This article is part of a new joint SPERI-Finance Watch series on “Untold stories of personal debt in Europe” to which different guest authors contributed.
In good economic times, the expansion of credit markets is generally seen as a stimulus to growth through investments, since it gives more borrowers access to loans at lower rates of interest. When “bad times” arrive, the increased borrowing suddenly becomes debt and transforms from an opportunity into a risk.
However, debt is neither good nor bad by nature, but just a part of our economic reality. At the level of the economy as a whole, the liabilities of all debtors and assets of all creditors add up to zero (macro level). However, debt is far from being a “zero-sum game” for individual firms or households (micro level).
In concentrating on a micro level of analysis and looking specifically at households’ debt, it is crucial to adopt a gender perspective – as also stressed by Sara Reis in this series – to consider differences in gender, but also in age, race, social status and income structure as determinants of individual over-indebtedness.
Why does household debt matter?
Household debt is an important analytical tool, because it allows policy makers, analysts and economic researchers to evaluate households’ financial situation and forecast final consumption expenditure. Households consumption expenditure typically represents the highest percentage of a country’s Gross Domestic Product (GDP). Consequently, fluctuations in household expenditure patterns affect economic output performance. Rising household consumption levels generally stimulate the economy, whereas slower growth or declines in consumption have the opposite effect.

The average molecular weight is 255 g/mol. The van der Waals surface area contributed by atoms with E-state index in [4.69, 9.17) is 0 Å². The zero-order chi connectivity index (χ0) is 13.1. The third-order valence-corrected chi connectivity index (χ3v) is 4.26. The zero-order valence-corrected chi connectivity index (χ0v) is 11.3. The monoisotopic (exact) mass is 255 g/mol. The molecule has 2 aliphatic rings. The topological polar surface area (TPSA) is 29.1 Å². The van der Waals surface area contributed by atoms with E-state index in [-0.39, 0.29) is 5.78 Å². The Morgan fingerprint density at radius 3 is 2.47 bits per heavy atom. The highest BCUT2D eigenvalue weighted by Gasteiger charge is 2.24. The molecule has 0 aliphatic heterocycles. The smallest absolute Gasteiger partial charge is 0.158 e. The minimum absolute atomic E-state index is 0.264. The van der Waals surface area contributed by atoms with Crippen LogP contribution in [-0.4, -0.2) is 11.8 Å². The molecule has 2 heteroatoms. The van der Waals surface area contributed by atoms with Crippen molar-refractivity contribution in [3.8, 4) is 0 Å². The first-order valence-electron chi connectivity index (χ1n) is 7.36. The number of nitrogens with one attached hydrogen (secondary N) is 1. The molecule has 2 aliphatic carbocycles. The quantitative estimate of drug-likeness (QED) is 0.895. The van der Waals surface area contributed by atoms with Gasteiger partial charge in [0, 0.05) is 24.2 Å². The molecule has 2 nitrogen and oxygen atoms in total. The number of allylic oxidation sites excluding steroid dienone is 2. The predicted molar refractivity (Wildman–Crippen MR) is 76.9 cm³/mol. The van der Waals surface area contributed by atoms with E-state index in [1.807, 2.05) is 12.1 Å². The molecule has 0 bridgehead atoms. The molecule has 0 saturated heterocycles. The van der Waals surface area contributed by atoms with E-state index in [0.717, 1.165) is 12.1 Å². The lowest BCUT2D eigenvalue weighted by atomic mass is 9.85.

In general, individual spending and saving behaviour is determined by the person’s material and social needs, traditions, standard of living, existing debt levels, net worth and disposable income. Household consumption expenditure is therefore determined by consumer income, as well as the household’s ability to spend future income now by making use of credit.
Factors behind debt
There are numerous factors that cause people to go into debt, in excess of their current and even future resources. Such factors include the deterioration of pay and pensions, which push consumers to turn to credit to meet basic needs, and the exploitative practices of financial institutions and retail sellers offering goods and services on (seemingly attractive) credit. But financial institutions are not the only source of debt; people also borrow from friends and family, and informal debt plays a key role in a person’s debt picture.
Over-indebtedness is a heterogeneous problem. Among the working poor and long-term unemployed, it usually arises from accumulated missed payments on bills (phone, energy, transport, etc.) and rent. The 2008 global financial crisis, with its negative impact on welfare systems, has enlarged this group of people with debt problems, which has long formed a major part of the over-indebted cohort. However, much of the recent increase in over-indebtedness has come from a different group: people who used to be in well-paid employment, but lost their jobs during the recession and were left with debts (e.g. mortgages) to be repaid, without the prospect of increasing their income in the near future.